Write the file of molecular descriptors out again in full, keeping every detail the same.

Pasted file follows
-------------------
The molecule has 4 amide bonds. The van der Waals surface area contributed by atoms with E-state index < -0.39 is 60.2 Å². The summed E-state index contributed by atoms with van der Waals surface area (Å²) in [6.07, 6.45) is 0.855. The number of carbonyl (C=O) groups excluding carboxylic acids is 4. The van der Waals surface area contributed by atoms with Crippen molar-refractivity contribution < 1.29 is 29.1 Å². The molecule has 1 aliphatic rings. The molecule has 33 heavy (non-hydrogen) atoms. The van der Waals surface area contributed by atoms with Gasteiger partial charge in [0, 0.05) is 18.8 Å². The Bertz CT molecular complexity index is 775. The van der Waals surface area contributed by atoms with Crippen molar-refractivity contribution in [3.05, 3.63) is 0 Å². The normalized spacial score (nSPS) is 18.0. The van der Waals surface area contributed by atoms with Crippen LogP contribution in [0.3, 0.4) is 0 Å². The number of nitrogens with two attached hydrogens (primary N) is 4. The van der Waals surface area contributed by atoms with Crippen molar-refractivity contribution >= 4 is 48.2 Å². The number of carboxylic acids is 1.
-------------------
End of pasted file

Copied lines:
The molecule has 4 amide bonds. The van der Waals surface area contributed by atoms with E-state index < -0.39 is 60.2 Å². The summed E-state index contributed by atoms with van der Waals surface area (Å²) in [6.07, 6.45) is 0.855. The number of carbonyl (C=O) groups excluding carboxylic acids is 4. The van der Waals surface area contributed by atoms with Crippen molar-refractivity contribution < 1.29 is 29.1 Å². The molecule has 1 aliphatic rings. The molecule has 33 heavy (non-hydrogen) atoms. The van der Waals surface area contributed by atoms with Gasteiger partial charge in [0, 0.05) is 18.8 Å². The Bertz CT molecular complexity index is 775. The van der Waals surface area contributed by atoms with Crippen molar-refractivity contribution in [3.05, 3.63) is 0 Å². The normalized spacial score (nSPS) is 18.0. The van der Waals surface area contributed by atoms with Crippen LogP contribution in [0.3, 0.4) is 0 Å². The number of nitrogens with two attached hydrogens (primary N) is 4. The van der Waals surface area contributed by atoms with Crippen molar-refractivity contribution >= 4 is 48.2 Å². The number of carboxylic acids is 1.